Imagine buying a new mid-range car. As a customer you have many choices to make; from the type and model to how the car will be financed and any optional extras you may want. The range of cars now available is extensive and every car manufacturer within your price range will be vying for that sale.
In general, the research you conduct to determine your purchase correlates with the level of investment you make. So, for a mid-range car in the £30k to £40k selection, the amount of research you would do upfront would be substantial.
And what if, after your purchase, you were not happy with the car? A good car dealership would not see the point of sale as the end of the customer journey, as a happy customer would recommend the car to others and potentially purchase another one later down the line. Good aftersales support is a key differentiator and helps you ‘retain’ the customer. If both the car and the after sales support was bad, then, it is not uncommon for the customer to cut their losses, get rid of the car, and find one that matches their expectations.
It’s not hard therefore, to draw parallels with another investment in that price range. A University degree. The student as a customer concept is of course nothing new, although many within the industry may be reluctant to entertain this point of view, applying the ‘student is a customer’ approach has its benefits.
This is not to say that the relationship between student and education provider is as simple as that. Unlike the distinction between customer and service provider, the responsibility for a successful outcome requires the student to be an active and willing participant. Nonetheless, the “service” by the provider should tick all the “boxes” in a way that maximises the chance of success in achieving the desired outcome. Think of how SaaS (Software as a Solution) companies are set up to obtain revenue through a recurrence model and it becomes apparent why they deploy a customer success programme to ensure that customers remain happy, satisfied and engaged in using the software. Could the same approach not be applied to students and educators?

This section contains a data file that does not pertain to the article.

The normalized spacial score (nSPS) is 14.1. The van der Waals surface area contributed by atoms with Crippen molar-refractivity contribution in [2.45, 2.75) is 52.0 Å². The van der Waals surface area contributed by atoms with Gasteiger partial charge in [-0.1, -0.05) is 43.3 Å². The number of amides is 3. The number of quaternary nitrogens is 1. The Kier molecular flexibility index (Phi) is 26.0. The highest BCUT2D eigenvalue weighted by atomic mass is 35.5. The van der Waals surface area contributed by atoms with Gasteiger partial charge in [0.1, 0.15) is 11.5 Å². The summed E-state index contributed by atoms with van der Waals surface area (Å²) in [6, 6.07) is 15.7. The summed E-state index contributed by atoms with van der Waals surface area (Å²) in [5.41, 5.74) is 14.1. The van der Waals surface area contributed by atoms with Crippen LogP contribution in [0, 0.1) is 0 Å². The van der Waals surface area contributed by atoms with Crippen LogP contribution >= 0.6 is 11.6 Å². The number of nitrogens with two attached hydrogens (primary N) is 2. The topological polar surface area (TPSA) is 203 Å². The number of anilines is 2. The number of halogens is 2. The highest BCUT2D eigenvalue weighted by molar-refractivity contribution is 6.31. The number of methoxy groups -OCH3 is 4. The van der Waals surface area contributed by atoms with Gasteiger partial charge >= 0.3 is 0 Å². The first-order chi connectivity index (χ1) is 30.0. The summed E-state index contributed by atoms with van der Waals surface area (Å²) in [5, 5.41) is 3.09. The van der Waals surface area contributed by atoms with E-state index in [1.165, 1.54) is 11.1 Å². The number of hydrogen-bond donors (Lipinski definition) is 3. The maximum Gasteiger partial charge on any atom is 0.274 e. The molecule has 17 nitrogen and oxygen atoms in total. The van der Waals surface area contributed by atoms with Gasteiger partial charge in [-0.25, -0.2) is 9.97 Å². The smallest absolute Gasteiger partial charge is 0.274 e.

Irrespective of label; student, customer, participant, educator, there is a common shared goal with all parties, which is for the student to complete their University degree. This means maintaining good engagement by creating the right environment for them to learn and grow and intervening when engagement drops. Universities that focus on achieving the right outcomes will not get hung up on arbitrary labels but will treat every student as an individual with the ambition to succeed.
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